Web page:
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Voting yes in referendum is another step to dismantling a society where women’s lives didn’t matter

Article 41.2 was the scaffolding constructed around women’s lives which ensured that they remained small and confined

If the five weeks of campaigning on the two referendums to be held on March 8th have established anything at all, it is the truth of the view stated by Cearbhall Ó Dálaigh. “Gentlemen,” he said, according Ruadhán Mac Cormaic’s book, The Supreme Court. “We have a Constitution. Yet no one seems to know what it means.”

It is all too easy – amid the columns and radio debates; the talk of Christmas cards and wedding invites; the baffling segues into “throuples” and polygamy; the arguments about whether the Constitution does or does not suggest women’s place is in the home; the impressive certainty of men who insist that Article 41.2 has no bearing, real or psychological, on the lives of women; the response from women who say that it very much does have an impact and removing it would rob them of “their ennobling acknowledgment in An Bunreacht”; the letters to the editor from those who breezily say it never stopped them going out to work; the debate about whether “strive” is stronger than “endeavour”; the concerns about whether the care amendment is no less stereotyping than the original – to forget what these referendums are actually about.

No wonder, according to recent Irish Times polling, that more than half the population are in the “haven’t got a clue” camp.

At the heart of both questions that will be put to voters is a simple wish. It is the desire that the Constitution should recognise that the breadth and complexity of families, the nature of care and women’s lives is greater than could have been captured by a document drawn up by a group of (married) men (with stay at home wives) in 1930s Ireland.


The 39th or “family” amendment was always going to be tricky. If you ask people whether they want to extend the definition of the family, don’t be surprised if they ask “to what?” Telling them the courts will decide later may be reasonable, but it’s not entirely satisfactory. As Justine McCarthy has suggested, the answer lies in legislating for some form of civil partnership.

It was the values statement of a society in which women drew status from marriage

The heated response to the 40th or “care” amendment has been more unexpected, revealing much confusion about what the Constitution actually says. As chair of the Referendum Commission Justice Marie Baker pointed out recently, Article 41.2 does not say that a woman’s place is in the home. What it does say is that “by her life within the home, woman gives to the State a support without which the common good cannot be achieved” and that the State will “endeavour to ensure that mothers shall not be obliged by economic necessity to engage in labour to the neglect of their duties in the home.” As we’ve discovered, some read this as an offensive and paternalistic pat on the head. Others see it as a pragmatic reflection of the reality of women’s lives in 1937 – or at least the lives of middle class women. Yet others see it as a welcome endorsement of the domestic duties that are still mainly carried out by women.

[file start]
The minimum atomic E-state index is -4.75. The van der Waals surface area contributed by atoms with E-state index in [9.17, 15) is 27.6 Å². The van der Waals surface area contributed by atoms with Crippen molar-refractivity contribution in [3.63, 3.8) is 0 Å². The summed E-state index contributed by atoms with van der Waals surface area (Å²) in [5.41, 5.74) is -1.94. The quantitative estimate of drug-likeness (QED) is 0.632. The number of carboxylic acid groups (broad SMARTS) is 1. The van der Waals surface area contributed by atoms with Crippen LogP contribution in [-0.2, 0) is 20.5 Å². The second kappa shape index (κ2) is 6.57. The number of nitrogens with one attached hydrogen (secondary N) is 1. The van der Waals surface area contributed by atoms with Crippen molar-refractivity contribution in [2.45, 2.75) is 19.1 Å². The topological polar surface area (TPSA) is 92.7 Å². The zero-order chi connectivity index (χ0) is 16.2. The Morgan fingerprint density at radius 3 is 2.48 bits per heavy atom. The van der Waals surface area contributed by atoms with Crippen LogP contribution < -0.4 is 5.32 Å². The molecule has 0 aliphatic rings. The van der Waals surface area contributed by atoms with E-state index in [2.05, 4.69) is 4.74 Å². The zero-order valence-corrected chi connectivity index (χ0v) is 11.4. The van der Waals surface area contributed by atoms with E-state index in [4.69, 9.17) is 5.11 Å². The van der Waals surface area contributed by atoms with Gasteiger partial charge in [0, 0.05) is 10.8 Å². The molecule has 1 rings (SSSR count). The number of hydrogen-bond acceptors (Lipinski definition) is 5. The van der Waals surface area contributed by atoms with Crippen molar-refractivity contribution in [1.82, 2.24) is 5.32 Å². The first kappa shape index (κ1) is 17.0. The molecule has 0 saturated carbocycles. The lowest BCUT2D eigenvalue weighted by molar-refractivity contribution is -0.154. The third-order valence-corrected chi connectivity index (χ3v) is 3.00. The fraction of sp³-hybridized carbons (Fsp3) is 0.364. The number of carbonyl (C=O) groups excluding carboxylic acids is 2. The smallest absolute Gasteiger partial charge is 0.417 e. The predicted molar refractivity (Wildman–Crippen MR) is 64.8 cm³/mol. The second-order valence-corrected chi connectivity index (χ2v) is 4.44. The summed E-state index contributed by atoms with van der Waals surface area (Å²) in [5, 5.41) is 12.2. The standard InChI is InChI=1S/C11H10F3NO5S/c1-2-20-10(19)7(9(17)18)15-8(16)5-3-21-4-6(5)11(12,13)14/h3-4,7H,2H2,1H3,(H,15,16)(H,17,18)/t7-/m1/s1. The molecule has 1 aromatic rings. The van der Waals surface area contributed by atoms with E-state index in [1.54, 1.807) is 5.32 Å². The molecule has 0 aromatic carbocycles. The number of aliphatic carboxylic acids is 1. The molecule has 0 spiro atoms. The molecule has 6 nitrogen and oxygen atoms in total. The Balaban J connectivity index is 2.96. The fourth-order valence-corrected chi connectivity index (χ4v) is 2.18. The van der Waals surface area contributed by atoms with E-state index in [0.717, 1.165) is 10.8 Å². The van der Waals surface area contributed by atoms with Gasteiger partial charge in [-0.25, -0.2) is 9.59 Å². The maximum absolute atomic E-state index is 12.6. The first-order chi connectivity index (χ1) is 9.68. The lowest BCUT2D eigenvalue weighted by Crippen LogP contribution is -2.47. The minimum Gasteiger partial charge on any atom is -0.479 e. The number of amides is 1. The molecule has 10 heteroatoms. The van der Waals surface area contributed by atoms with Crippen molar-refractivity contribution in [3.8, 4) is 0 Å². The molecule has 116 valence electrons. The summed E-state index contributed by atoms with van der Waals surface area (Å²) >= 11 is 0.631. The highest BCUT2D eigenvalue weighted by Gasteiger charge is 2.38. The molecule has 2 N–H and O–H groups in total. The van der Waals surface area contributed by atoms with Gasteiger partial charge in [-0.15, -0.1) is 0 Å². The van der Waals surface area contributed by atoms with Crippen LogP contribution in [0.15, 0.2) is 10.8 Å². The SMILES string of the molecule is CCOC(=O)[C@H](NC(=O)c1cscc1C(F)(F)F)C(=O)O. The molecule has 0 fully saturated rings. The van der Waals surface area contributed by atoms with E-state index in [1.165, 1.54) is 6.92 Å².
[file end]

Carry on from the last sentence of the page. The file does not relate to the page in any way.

But few could deny that the phrasing – “the neglect of their duties in the home” – is loaded. It may never have “been cited explicitly by either the Oireachtas or the courts to justify gender discrimination” as Prof Gerry Whyte put it, but neither was it ever interpreted by the courts as conferring any obligation on the State to provide anything more substantive than a Constitutional “well done, good girl”.

For decades, it was the scaffolding constructed around women’s lives which ensured that they remained small and confined. It was the values statement of a society in which women drew status from marriage – and in the case of mothers, where a wedding ring could mean the difference between freedom and incarceration. It was the backdrop to the marriage bar, which from the 1920s until 1973 required Irish women in the public sector to leave their employment upon marriage, and to the generations of women denied a pension because they didn’t accumulate enough stamps before stopping work to care for their children.

Those arguing in favour of retaining article 41.2 point out that women do still carry most of the domestic burden, so why change the Constitution to suggest otherwise?

And there’s plenty of data to back them up. Yes, there are now many more men who share the childcare and who know where the vacuum cleaner is kept and who are good, even brilliant cooks. But in this, I’m afraid, the statistics don’t lie. A CSO survey from 2021 found that nearly two thirds of women living with an opposite sex partner say they are mainly responsible for household chores, compared to 9 per cent of men.

There are still far too many women who work all day and then come home for the second shift. They pick the children up from childcare and do homework and wash uniforms and throw on a stir-fry and RSVP to the birthday party invites and wonder why they’re still the ones doing it all. Article 41.2 might recognise the truth that women have always carried most of the domestic burden, but the answer is not to keep Article 41.2; it’s that the division of domestic labour needs to catch up with the reality of our lives. Women never wanted an insulting constitutional pat on the head. Mostly, what they want is a hand.

Voting yes to the deletion of Article 41.2 is not going to change anyone’s life, but it is another step to dismantling a society where women’s individual lives and expectations didn’t matter, where their value was measured in terms of their contribution to the “common good”. And when in this country did the “common good” ever mean anything other than the good of men?